Over the years that I have been an English teacher, there has been a steady decline in students’ writing skills.
Every time I assign a major piece of writing, one that is multiple pages in length, I brace myself for the avalanche of papers about to be turned in. It’s not the sheer volume of 100 plus essays submitted in one day that blows me back; it’s the poor quality that is troubling.
It can be quite disheartening to read student writing from advanced students and realize that these young people, the best in their class, struggle to organize their thoughts, unable to form a clear argument.
Reasons for this decline does not require a Brookings Institute study. Kids are reading less and teachers are assigning less writing.
In the most recent round of essays I graded, one-third of the papers did not mention the literature being written about in the introduction, and when they did, these 15-year-olds did not properly punctuate the book title.
Like turning a car engine on and off, their papers began, ended and began again in just two paragraphs, each paragraph reading as a new beginning, lacking transitions or threads to the thesis.
They often bounced back and forth between present and past tense, singular and plural pronoun forms in the same sentence.
And some students decided to analyze the film version, not the book itself, perhaps because they did not read it.
I teach my students that the best mistake prevention tool when writing is to read their paper out loud; few did it as evidenced by the scores of typos not caught by a spellchecker. What else explains not capitalizing names of characters or misspelling the names altogether.
I asked my students how many of their teachers (other than me) require them to write an expository essay: 53 percent said one, 14 percent said none.
Of course, students don’t have to write full-fledged essays to practice writing. Students can show their thinking by writing multiple sentence answers to test questions. So, I queried my students on this.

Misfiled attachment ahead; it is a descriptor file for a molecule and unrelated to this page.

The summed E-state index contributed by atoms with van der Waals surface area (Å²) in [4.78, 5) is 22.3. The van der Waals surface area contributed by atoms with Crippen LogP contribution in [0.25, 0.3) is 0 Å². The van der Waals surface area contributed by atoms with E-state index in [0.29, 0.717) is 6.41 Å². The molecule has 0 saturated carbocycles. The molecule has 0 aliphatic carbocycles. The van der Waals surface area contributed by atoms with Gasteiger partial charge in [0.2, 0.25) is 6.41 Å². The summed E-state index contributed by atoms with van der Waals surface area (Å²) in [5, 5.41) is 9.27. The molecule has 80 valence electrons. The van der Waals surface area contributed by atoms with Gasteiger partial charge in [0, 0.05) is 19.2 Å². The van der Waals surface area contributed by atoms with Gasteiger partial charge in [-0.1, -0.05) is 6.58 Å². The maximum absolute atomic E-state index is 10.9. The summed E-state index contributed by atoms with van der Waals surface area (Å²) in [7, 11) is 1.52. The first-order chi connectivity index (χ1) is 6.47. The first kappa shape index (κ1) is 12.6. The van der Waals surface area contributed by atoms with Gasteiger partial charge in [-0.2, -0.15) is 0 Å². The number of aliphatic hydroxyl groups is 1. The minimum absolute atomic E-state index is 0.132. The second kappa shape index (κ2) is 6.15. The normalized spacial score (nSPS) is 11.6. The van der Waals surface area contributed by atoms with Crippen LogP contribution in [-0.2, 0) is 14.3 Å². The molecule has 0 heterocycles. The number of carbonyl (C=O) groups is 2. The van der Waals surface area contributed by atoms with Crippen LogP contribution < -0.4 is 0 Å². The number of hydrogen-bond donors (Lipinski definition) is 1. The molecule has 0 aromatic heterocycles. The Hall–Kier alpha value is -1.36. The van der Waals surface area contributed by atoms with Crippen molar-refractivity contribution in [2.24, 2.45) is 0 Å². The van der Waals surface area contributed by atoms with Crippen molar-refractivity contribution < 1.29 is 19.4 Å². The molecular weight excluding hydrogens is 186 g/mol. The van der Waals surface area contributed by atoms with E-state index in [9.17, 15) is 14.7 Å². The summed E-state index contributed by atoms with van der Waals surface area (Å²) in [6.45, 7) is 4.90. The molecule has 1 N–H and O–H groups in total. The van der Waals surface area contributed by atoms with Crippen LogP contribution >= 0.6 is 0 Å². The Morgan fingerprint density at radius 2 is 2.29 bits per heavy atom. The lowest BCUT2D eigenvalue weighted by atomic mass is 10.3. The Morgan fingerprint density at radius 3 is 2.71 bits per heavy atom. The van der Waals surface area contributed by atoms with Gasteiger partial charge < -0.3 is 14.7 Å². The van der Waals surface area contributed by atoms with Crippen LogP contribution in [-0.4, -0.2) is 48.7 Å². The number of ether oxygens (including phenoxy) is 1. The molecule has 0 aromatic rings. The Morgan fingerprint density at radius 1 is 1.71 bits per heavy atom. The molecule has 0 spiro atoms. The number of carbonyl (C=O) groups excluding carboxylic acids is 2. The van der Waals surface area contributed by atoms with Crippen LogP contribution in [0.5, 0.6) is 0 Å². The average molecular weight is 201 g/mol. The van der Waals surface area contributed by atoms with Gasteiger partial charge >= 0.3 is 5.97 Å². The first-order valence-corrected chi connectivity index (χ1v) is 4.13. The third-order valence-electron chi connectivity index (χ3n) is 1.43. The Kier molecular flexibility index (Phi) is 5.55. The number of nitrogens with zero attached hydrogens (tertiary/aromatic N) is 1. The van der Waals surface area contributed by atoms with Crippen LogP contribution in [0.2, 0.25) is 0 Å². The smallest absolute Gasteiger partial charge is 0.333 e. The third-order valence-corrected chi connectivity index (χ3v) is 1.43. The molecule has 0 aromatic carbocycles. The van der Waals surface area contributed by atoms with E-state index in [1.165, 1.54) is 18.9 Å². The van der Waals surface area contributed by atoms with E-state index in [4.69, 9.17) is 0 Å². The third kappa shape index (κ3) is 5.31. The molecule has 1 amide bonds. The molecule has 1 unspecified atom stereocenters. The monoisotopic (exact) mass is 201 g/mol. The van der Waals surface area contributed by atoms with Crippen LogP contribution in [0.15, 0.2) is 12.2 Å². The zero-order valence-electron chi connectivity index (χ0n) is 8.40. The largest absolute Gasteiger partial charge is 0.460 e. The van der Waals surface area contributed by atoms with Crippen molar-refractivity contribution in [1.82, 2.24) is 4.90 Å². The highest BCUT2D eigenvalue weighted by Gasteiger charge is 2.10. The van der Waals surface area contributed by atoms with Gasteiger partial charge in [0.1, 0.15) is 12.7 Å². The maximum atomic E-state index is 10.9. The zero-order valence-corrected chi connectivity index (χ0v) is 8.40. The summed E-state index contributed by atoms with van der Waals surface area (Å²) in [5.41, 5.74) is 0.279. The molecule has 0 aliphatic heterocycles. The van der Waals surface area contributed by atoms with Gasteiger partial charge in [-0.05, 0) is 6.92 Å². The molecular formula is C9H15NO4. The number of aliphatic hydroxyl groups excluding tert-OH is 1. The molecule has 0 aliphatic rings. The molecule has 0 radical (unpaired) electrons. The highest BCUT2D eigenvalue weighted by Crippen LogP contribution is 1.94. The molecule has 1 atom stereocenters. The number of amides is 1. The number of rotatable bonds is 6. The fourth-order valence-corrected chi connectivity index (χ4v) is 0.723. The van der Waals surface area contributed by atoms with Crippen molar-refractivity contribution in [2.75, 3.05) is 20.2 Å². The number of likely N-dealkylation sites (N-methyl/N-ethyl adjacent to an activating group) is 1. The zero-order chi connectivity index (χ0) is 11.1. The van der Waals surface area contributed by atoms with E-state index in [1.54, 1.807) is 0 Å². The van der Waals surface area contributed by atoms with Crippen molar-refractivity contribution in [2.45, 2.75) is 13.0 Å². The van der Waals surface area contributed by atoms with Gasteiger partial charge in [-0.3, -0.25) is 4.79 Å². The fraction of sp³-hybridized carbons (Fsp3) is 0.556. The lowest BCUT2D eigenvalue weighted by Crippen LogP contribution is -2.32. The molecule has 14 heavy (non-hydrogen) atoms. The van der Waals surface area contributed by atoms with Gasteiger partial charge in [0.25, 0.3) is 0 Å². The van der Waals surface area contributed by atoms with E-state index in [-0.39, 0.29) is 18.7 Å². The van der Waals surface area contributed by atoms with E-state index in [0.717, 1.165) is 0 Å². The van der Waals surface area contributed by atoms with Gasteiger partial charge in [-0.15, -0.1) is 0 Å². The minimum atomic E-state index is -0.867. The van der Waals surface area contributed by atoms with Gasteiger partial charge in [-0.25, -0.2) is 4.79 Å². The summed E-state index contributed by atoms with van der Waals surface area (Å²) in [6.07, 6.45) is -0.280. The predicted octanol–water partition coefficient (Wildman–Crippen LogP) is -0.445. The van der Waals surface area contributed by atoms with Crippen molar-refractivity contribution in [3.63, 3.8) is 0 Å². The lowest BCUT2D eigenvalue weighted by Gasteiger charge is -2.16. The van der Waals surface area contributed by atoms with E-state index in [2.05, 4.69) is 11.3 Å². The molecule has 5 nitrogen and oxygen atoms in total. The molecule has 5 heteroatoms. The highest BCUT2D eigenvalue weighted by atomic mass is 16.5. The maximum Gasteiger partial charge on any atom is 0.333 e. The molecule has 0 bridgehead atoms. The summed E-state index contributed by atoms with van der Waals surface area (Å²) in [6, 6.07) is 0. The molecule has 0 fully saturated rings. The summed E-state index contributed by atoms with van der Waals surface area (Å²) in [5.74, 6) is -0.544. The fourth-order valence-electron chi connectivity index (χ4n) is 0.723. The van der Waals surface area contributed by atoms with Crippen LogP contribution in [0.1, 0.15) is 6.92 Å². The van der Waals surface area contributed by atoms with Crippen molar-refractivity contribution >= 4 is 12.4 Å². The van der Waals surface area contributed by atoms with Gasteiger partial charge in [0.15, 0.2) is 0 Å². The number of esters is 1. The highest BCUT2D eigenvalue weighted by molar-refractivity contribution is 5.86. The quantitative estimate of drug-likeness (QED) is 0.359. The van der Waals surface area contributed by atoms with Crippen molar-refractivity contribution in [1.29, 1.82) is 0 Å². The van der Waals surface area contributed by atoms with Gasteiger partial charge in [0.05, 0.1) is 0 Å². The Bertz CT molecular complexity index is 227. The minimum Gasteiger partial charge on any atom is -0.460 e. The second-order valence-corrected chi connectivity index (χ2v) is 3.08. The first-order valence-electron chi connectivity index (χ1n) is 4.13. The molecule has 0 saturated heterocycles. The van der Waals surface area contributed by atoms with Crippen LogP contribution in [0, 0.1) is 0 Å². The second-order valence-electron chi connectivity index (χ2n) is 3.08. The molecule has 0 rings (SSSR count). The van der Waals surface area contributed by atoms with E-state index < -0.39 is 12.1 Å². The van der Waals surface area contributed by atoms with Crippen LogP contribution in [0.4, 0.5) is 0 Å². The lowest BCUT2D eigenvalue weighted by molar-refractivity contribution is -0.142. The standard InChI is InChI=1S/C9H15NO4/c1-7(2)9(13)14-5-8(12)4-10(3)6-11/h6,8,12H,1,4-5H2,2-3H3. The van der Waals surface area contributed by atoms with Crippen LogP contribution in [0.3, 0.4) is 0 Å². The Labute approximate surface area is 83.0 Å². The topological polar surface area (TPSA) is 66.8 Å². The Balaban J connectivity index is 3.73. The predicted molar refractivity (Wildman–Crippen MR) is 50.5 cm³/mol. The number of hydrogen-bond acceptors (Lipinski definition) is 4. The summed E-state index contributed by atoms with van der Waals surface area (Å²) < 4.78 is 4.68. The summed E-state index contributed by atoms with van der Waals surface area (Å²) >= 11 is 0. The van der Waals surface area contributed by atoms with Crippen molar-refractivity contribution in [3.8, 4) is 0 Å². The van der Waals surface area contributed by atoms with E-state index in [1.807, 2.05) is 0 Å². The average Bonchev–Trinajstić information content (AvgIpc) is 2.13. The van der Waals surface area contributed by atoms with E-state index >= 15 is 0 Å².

While 40 percent replied that they have two or more teachers who administer these type of tests, 32 percent have just one teacher who does so, while 28 percent have none. That means, for the majority of the time, students are taking multiple choice tests which require no writing beyond a fill in the blank.
Remember, these students are taking other advanced placement classes, the most rigorous courses the school has to offer. Think about how little writing must be happening in the regular classes.
The teachers at the secondary level, especially those who don’t teach English, need to have students read critically and write analytically as often as they can. With so little writing being practiced, students enter college with a huge handicap.
My freshman son volunteered that only a couple of his high school classes prepared him for the level of writing and the amount of reading required in college; this coming from someone who took several Advanced Placement classes. Even though all the courses were labeled “college prep,” few deserved that distinction.
If one of the missions of high school is to prepare students for university-level work, we are doing a miserable job.
Could this partially explain why only 21 percent of Cal State University freshmen finish college in four years?
Finding a student paper that isn’t riddled with errors is as rare as finding a parking space at the Glendale Galleria on Black Friday. And when there is a crisply written paper with an eye-catching opening, a strong argument, and quotes which support astute observations, a teacher wants to shout “hallelujah,” with hope in America’s youth restored.
Until the next paper on the pile.